No Whining Wednesday – We Are Each Other’s Harvest

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Welcome back to another episode of No Whining Wednesday! Today, you cannot whine, criticize, or complain.

If you are new to this blog or new to this segment please visit the NWW page here for past episodes.

This week, I kept thinking about teamwork, network, and community. As such, I was inspired by the following quote from Gwendolyn Brooks.

IMG-4242I did something different this week. I asked my audience on Instagram what the quote meant to them. This was part of my quest for us to be each other’s harvest. As a result, I got a lot of good feedback, and I want to share some of it with you.

But first, a little history:

Gwendolyn Brooks poem from which this quote derives is about the Black singer, and activist Paul Robeson. In fact, the poem is called Paul Robeson.

“The poem from which the text ‘we are each other’s is drawn is one example of Brooks’s commitment to civil rightsa poem she wrote in testament to Paul Robeson. Robeson was a Black actor and activist, a famous baritone who was blacklisted during the McCarthy era for his political commitments. Brooks celebrates his leadership at his death writing, “That time, we all heard it…The major Voice. The adult Voice…warning, in music-words devout and large that we are each other’s harvest: we are each other’s business: we are each other’s magnitude and bond.”  – Interfaith Youth Core

Gwendolyn Brooks was a poet whose family moved from Topeka, Kansas, to Chicago during the Great Migration, the massive movement of Blacks from the south to northern cities. Brooks loved Chicago, as I do, and she drew on her experiences in the city to tell the stories of Black urban communities. Brooks called Chicago her “Home Base.”

“We are each other’s
harvest:
we are each other’s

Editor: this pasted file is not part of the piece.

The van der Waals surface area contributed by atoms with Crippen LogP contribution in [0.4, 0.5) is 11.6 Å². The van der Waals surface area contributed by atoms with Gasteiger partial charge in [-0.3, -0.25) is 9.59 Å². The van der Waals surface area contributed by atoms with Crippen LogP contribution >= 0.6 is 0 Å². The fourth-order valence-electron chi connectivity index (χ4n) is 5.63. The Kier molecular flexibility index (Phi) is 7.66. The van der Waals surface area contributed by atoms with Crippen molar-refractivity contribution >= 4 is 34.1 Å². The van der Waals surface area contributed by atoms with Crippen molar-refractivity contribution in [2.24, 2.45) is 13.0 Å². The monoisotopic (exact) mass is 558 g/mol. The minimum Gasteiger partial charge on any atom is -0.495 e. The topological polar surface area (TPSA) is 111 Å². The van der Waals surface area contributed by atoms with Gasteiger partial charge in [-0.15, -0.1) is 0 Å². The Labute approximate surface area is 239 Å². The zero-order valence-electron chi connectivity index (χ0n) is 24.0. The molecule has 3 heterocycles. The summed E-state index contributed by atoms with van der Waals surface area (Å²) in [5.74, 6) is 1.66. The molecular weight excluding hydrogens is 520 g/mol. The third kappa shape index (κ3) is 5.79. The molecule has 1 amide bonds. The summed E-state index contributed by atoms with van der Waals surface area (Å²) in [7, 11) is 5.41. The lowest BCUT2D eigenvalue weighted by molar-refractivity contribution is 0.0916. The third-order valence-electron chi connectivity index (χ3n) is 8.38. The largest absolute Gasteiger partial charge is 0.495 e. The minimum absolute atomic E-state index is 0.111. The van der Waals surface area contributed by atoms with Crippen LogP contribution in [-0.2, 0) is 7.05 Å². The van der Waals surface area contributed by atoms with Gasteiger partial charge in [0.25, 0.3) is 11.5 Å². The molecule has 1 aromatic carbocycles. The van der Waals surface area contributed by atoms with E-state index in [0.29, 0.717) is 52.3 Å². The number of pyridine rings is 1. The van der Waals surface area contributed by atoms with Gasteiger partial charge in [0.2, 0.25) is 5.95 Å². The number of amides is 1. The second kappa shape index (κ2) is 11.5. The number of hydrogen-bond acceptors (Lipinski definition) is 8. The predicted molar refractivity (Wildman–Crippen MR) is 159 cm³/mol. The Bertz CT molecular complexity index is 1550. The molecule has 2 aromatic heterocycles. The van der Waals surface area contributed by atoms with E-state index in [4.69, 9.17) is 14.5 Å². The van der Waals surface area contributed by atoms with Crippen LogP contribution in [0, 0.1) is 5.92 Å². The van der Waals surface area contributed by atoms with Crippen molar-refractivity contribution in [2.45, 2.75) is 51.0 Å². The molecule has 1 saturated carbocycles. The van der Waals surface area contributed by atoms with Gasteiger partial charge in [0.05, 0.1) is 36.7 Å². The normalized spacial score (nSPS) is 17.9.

business:
we are each other’s magnitude and bond.”

Gwendolyn Brooks lived these words, becoming the first Black Pulitzer prize winner, the Poet Laureate of Illinois, the Poet Laureate Consultant for the Library of Congress, and the first African American woman to be inducted into the American Academy of Arts. She also dedicated time to teaching the next generation of artists in Chicago.

We Are Each Other’s Harvest

In farming, a harvest is a season for gathering crops. (Come on, Queen Sugar fans) One of the reasons I felt this was such a powerfully timely quote is because Fall is harvest season:

“Harvesting is the process of gathering ripe crops, or animals and fish, to eat. While not all crops are ready for harvest in the Fall, apples, winter squashes like pumpkins and acorn squash, and potatoes are!”

– American Farm Bureau for Agriculture

If we are each other’s harvest, we nurture one another. In that spirit of collaboration, we can illustrate the lyrics of this poem by supplying one another with the strength we gather from the positive words of others.

That’s what No Whining Wednesday is about, working together to cut down on our complaints and criticisms by adopting a spirit of gratitude and thankfulness.

Here are some of my favorites from the post, and I would love to hear what you think of the quote as well!

Take it away, guys!

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No Whining Wednesday – Struggles and Strength

NWW(1)

Welcome back to another episode of No Whining Wednesday! Today, you cannot whine, criticize, or complain.

If you are new to this blog or new to this segment please visit the NWW page here for past episodes.

Our poets are preparing for their interviews, so we have time to squeeze in an NWW. Today’s inspiring word comes from yours truly:

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Chicago, Summer, 1997

EC is ten years old, and that dollar she got for having a good report card is burning a hole in her pocket. She really wanna get ice cream from the ice cream truck singing down the street. But first, she’ll have to get rid of these toys. You see, EC and her twin had a habit of bringing all their barbies outside so they could play with their friends down the street. As the sky grew darker and the street lights came on, EC thought she’d run across the street, buy the ice cream and be back before mama started yelling. It was the perfect plan.

“Hold my toys.”

“But mama said it’s time to come in the house,” her twin whined.

EC rolled her eyes. “Girl, just hold my stuff.”